“We’d like to see the legislation get passed,” The Woods partners Jay Handal and Devon Wheeler said in an email. “Providing our customers with non-infused food and beverages during their stay would be invaluable. We don’t want someone to miss out on experiencing our lounge just because they aren’t into cannabis. This is a space for everyone and the legislation will make it a more inclusive environment that everyone can enjoy. We don’t want to limit the space to only cannabis connoisseurs or the occasional dabbler. There needs to be something for everyone.”

The dispensary lounge, which celebrity co-owner Woody Harrelson plugged when he hosted Saturday Night Live on February 25th, was opened in May 2022. 

The storefront retail area offers specialty strains, concentrates, edibles and CBD products that can be purchased and, if the guest prefers,consumed in the lounge. The outdoor consumption area, called the Ganja Giggle Garden, is located in the rear of the dispensary and offers a lush tropical setting with a Koi pond and antique Buddhist statuary. Ventilated, climate-controlled guest cabanas are available to rent by the hour. Daily, weekly, and monthly locker rentals are available for regulars and guests who want to stash their cannabis. The Woods is a vision of luxurious cannabis hospitality; Handal and Wheeler agree that it’s a continuing process to create a compliant, commercially-viable version of what an upscale cannabis consumption facility could look like. 

“Let me put it this way, it ain’t easy,” Wheeler said. “Between juggling ever-changing regulations to keeping up with fast-paced changes in the industry, it definitely takes perseverance and an unwavering commitment to see things through. There isn’t really a template for what we’re doing here.  A lot of this has never been done before, at least in California.”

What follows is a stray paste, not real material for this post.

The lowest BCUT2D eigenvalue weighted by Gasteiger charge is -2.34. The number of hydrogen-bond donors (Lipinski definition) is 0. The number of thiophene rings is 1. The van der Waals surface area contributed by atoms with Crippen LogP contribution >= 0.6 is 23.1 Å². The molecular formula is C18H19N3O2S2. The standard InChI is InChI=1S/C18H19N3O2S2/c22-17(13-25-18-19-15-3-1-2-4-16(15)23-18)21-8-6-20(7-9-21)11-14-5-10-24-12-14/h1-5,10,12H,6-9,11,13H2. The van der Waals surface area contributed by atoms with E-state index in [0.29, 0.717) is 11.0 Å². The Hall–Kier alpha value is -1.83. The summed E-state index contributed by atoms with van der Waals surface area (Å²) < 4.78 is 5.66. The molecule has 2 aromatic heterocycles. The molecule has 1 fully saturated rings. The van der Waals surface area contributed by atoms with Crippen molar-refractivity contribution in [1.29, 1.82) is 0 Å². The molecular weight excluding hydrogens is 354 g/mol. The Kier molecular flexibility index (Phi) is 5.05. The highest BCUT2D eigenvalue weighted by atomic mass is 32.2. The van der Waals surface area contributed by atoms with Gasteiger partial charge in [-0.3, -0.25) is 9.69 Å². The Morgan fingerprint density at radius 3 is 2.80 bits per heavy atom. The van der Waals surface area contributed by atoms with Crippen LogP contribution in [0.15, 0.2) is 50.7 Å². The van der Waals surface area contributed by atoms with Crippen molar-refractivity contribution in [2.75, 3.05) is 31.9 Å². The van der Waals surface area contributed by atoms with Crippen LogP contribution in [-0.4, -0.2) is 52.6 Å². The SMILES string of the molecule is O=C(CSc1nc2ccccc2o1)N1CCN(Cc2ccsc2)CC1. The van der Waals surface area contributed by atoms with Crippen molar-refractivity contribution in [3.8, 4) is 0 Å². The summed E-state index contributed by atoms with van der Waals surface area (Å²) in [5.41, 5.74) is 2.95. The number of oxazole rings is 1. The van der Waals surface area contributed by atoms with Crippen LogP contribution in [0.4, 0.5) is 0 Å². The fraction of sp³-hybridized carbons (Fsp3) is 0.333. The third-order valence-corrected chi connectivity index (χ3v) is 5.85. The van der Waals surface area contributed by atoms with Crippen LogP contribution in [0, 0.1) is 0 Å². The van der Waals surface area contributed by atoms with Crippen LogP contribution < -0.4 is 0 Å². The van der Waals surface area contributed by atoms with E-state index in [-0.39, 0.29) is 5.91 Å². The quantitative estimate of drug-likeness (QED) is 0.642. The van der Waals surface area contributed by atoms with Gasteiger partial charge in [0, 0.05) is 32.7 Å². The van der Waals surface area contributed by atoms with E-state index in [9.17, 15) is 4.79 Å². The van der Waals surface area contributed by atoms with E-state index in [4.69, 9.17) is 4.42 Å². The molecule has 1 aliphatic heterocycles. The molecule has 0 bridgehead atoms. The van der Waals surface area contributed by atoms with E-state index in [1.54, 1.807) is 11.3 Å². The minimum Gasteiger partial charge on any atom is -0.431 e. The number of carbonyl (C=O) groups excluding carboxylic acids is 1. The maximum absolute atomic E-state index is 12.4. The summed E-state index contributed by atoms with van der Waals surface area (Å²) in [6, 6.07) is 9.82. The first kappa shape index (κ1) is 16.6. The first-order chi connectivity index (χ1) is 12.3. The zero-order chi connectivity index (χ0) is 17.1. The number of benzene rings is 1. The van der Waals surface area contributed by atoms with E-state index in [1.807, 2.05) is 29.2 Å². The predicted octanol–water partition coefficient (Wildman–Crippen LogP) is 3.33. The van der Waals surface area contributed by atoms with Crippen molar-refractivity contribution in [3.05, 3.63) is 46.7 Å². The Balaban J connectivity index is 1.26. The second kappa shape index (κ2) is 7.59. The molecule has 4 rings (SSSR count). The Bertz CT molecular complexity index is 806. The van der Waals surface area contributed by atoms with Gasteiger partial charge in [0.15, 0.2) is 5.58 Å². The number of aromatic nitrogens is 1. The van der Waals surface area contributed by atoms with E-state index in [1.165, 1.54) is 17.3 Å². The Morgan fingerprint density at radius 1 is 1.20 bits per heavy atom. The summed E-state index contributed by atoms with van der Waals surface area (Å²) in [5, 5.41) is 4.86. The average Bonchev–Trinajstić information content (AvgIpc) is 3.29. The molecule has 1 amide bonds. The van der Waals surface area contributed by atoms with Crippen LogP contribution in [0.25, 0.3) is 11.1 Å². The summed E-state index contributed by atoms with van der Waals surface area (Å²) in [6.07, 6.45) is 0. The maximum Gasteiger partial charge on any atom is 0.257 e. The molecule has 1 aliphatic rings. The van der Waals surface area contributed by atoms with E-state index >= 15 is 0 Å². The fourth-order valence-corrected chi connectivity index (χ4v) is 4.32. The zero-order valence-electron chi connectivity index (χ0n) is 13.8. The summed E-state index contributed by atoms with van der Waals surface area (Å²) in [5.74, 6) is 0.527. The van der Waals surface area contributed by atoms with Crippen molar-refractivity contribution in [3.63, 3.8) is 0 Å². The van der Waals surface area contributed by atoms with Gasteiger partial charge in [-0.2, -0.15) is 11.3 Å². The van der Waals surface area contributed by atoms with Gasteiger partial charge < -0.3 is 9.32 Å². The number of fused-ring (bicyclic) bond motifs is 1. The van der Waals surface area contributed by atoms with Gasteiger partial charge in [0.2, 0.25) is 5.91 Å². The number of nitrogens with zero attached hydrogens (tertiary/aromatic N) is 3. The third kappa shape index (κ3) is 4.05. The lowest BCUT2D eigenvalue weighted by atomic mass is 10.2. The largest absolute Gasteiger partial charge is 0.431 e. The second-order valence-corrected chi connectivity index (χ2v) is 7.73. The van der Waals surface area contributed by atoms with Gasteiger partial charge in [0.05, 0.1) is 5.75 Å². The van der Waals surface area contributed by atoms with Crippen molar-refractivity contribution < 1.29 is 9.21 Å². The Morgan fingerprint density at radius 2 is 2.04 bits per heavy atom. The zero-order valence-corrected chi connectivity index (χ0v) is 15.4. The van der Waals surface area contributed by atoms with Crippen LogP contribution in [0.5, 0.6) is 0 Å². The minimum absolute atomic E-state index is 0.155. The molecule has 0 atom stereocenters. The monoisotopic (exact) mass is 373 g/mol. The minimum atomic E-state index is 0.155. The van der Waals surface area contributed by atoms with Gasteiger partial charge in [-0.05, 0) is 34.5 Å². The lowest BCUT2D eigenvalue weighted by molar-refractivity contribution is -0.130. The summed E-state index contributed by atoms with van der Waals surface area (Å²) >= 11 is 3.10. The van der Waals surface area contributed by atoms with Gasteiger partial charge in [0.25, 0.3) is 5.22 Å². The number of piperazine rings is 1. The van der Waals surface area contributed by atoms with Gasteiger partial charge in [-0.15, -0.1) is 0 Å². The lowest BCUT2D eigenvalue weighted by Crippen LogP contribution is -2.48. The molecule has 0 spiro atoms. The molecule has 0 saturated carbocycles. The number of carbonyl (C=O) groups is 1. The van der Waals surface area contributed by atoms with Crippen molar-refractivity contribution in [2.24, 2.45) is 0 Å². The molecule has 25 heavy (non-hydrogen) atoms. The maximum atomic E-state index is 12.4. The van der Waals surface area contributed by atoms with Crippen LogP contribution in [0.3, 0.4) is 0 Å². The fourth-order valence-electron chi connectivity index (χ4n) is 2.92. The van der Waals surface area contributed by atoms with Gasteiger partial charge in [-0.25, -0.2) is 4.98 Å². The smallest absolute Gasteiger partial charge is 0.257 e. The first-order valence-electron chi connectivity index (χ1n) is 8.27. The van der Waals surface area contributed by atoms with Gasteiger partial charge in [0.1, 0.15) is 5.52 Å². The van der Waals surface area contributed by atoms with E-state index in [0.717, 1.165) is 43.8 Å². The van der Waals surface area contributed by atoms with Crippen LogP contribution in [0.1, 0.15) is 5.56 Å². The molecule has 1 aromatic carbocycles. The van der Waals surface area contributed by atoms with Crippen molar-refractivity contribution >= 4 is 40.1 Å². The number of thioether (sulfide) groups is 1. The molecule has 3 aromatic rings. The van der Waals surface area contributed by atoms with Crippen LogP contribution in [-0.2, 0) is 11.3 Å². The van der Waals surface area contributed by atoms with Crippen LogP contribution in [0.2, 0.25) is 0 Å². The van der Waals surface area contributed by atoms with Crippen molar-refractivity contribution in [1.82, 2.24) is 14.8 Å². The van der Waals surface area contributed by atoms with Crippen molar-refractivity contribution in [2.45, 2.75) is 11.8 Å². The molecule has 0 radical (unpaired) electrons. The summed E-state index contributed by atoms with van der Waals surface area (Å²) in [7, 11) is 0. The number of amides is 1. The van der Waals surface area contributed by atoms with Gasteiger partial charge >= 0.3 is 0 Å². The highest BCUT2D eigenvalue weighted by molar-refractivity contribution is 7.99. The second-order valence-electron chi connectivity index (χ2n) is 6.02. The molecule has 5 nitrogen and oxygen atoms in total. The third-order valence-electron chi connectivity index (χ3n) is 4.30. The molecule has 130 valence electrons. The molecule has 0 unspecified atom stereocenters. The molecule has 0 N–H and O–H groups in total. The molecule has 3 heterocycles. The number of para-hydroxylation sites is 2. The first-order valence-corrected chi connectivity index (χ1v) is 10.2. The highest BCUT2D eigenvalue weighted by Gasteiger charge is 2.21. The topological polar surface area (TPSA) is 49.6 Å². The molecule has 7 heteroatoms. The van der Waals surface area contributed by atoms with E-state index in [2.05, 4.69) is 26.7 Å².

Despite the challenges for retailers, legal cannabis in California generated $832 million in excise tax revenue in 2021, more than double the $415 million from beverage alcohol sales. State excise tax on alcohol equates to $0.20 per gallon for beer and wine and $3.30 per gallon for liquor. Since alcohol is legal in all 50 states a federal excise tax also applies, which varies from $0.05 per can of beer up to $2.14 on a 750ml bottle of 80-proof liquor. Whether cannabis or alcohol, the costs for added excise taxes are usually passed on to the consumer.

Customers at West Hollywood’s dispensaries and consumption lounges pay 32% in taxes on top of the retail price of any recreational products they buy, which includes a 15% state excise tax, 9.5% state sales tax, and a 7.5% city sales tax. A $100 product purchase actually costs $132, “out the door.” For uninitiated consumers, the tax markup can be shocking or beyond their budget, especially in comparison to illegal cannabis products.  

“With the industry down and the price of cannabis taking a hit, it would be nice to see lower taxes,” Handal commented. “I mean, it’s one of the things keeping mom-and-pop shops like us out of the business. A lot of the smaller companies I’ve seen are struggling to weather the current rates and it’s becoming more difficult to compete with corporate giants moving into the space.”

Andrew DeAngelo, legal cannabis advocate and co-founder of Harborside, agreed with that assessment. While DeAngelo also is hopeful that the newly proposed legislation would eventually pass, he knows from experience that the bills are likely to be opposed by special interests or killed in committee before even coming close to being signed into law. If passed, the legislation is a step in the right direction, he said – but only a step in the marathon for survival. 

“There’s no place on earth that’s better suited for consumption than The Woods,” DeAngelo speculated. “But they can’t make any money. Because there’s no single serving of cannabis, like there is with a beer or a glass of wine, or a single service that you can charge and make money on, right? Every time you buy a glass of wine in a restaurant, the restaurant takes a good chunk of that money.”